When I started the Ultimate Guide to Partnering, I set as my objective to “inform the partner ecosystem” on how to best engage with the technology giants. My first series of episodes emphasized my roots and experience at Microsoft. My goal has been to expand and explore the partner strategies of the other technology giants, how they view their partner ecosystems and what they seek from and what makes great partnerships.
In this episode I interview a partner leader at one of the other technology giants, another “hyperscaler”. For those not deep in the technology sector, a “hyperscaler” is one of only a few companies in technology capable of making the significant investments in cloud infrastructure, geographically dispersed data centers, network infrastructure, etc. Only a few companies are capable of these investments at scale and the most notable are: Amazon, Microsoft and Google.
Definition from Wikipedia – In computing, hyperscale is the ability of an architecture to scale appropriately as increased demand is added to the system. This typically involves the ability to seamlessly provision and add compute, memory, networking, and storage resources to a given node or set of nodes that make up a larger computing, distributed computing, or grid computing environment. Hyperscale computing is necessary in order to build a robust and scalable cloud, big data, map reduce, or distributed storage system and is often associated with the infrastructure required to run large distributed sites such as Facebook, Google, Microsoft, or Amazon.
This interview is focused on Google and I was joined by Eric Rosenkranz, Google’s Cloud Platform Service Partner Lead for North America. Eric was also a former colleague of mine when we both worked for Microsoft.
In this interview Eric tells his story, share his impression of Google’s unique value and his view of partnerships and teams. It’s an excellent view for any channel partner who works with more than one of the technology giants, or just wants to broaden their perspective on the industry.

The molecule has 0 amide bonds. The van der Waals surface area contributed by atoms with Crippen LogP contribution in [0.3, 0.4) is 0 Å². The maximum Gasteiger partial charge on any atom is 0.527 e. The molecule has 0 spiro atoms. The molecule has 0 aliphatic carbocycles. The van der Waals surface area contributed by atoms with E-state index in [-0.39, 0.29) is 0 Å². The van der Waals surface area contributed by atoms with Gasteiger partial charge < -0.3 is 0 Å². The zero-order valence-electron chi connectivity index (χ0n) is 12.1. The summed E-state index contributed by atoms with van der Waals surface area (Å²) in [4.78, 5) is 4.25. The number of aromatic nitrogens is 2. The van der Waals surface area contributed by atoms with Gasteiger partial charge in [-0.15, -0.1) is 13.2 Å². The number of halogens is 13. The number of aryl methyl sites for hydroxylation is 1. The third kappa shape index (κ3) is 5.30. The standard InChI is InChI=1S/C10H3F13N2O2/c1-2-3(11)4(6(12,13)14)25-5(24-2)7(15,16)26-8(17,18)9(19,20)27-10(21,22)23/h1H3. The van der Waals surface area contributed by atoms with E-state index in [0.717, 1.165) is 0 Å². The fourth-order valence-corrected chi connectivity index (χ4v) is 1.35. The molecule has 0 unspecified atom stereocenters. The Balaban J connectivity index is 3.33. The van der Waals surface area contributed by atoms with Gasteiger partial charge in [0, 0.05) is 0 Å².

On his focus…
- His role – leads the North American team focused on regional and national system integrators, partners doing IT outsourcing and traditional resellers looking to enrich their offering. He is building the partner ecosystem geographically and across vertical and industry solutions.
- His focus – services partners that build repeatable IP and innovate or leverage the advanced capabilities Google offers – such as machine learning.
- Perspective on competition – the experience and early bets AWS made have led to dramatic success and public cloud adoption. Microsoft has had big success across many cloud offerings and geographies.
- Why Google? – the quality of talent and engineering at Google, delivering things like its search engine and adjacent technologies. Google is solving for the big computer science problems around machine learning, containers, self-driving cars, language translation, etc. Google is also a huge contributor to “open source”. Eric references Googles contributions to Tensor Flow, an open-source software library for Machine Intelligence.